December 1929 Radio-Craft
People old and young enjoy waxing nostalgic about and learning some of the history of early electronics.
Radio-Craft was published from 1929 through 1953. All copyrights are hereby acknowledged. See all articles
Radio-Craft magazine ran a monthly series of short articles paying tribute to some of shakers and movers
in the field of science - this time it was Sir
Oliver Lodge. "While Hertz was discovering radio waves in air, Lodge was determining the laws of the
corresponding activity which takes place in electrical conductors. It was Lodge who demonstrated the possibility
of radio communication, experimentally, as Marconi did its commercial value - just as Henry created the telegraph
and Morse made it of practical utility."
Men Who Made Radio - Sir Oliver Lodge
The Third of a Series
While the inventor is nowadays the most spectacular figure in the
development of a great new art, such as radio, there is always in the
background, behind the inventor, the man of "pure" science. The mathematician
and the researcher into the by-ways of Nature prepare the way; often
many years before any practical benefit is extracted from their work
by the inventor who turns it into a new, everyday necessity of life.
In no branch of human endeavor has this been so apparent as in the application
of electricity. The scientists made thousands, and millions, of painstaking
observations; the mathematicians made millions of most complicated calculations,
all in the hope that, some day, mankind could profit by their labors.
"What use is electricity?" demanded a practical man of Franklin, a century
and a half ago. "What use is a baby?" returned old Ben.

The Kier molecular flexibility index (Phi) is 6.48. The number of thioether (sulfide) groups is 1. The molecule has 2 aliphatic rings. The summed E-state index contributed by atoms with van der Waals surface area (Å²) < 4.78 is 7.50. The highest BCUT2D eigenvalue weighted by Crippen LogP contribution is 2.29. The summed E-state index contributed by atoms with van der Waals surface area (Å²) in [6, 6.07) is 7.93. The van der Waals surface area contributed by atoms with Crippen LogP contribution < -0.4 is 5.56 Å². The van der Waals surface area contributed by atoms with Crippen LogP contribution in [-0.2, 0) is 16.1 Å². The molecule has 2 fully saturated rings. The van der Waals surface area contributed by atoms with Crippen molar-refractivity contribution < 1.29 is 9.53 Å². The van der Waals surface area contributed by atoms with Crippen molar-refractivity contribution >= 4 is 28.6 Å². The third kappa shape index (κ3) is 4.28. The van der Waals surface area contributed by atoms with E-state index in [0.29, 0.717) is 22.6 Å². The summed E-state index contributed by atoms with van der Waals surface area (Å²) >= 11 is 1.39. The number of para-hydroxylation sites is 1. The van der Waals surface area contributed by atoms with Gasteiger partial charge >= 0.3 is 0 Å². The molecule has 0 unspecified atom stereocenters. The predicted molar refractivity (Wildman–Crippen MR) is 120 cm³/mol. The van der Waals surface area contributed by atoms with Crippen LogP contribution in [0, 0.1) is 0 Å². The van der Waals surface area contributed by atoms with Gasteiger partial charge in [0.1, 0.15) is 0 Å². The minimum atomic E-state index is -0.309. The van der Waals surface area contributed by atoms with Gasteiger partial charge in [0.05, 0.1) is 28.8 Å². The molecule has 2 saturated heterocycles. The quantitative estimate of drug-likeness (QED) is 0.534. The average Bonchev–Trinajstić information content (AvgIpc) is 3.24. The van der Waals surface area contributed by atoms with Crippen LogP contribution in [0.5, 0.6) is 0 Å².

Among the greatest of the scientists whose life work has been to
contribute to the creation of radio as a separate, and most important,
branch of electricity, is the man whose thoughtful face appears upon
the cover of this issue of Radio-Craft. He it was who brought the prophetic
calculations of Maxwell and the laboratory work of Hertz to his own
generation; and he has lived to see radio, which he adopted when it
was - so to speak - an orphan child, become an honored member of every
home. More than that, it is the annihilator of space and the unifier
Oliver Lodge is in his seventy-ninth year; for over half a century
he has been a prominent figure in the scientific world. Among the countless
lines of investigation he has followed in that time, that of the oscillations
of electricity in a conductor is the most important with respect to
.our subject. While Hertz was discovering radio waves in air, Lodge
was determining the laws of the corresponding activity which takes place
in electrical conductors. It was Lodge who demonstrated the possibility
of radio communication, experimentally, as Marconi did its commercial
value - just as Henry created the telegraph and Morse made it of practical
The discoveries of Lodge in the matter of the properties of an electric
current in a liquid, and the phenomena of "ionization," have contributed
in no small degree to the building up of highly-complicated modern electric
theory; with its marvelous implications as to the theory of the universe.
Similarly, the researches of Lodge into the actions of light - which
is, after all, merely radio of invisibly-short wavelengths - are valued
steps in the history of modern science. The genius of Lodge anticipated
by many years the commonplaces of popular electricity today; the moving-coil
or dynamic speaker, for instance, having been described by him more
than thirty years ago.
As one of the most distinguished scientists of the present day, his
fame and honors are international. A great teacher as well as a great
investigator, he is a man whose wide sympathies and zeal for the spread
of science have left their mark upon every field of his activity. The
Grand Old Man of Radio is still vigorous; although for some years other
fields of inquiry have made his name most familiar to the public at
large, it is undoubtedly upon his pioneer work in the fields of electrical
oscillation and radiation that his greatest permanent fame will rest.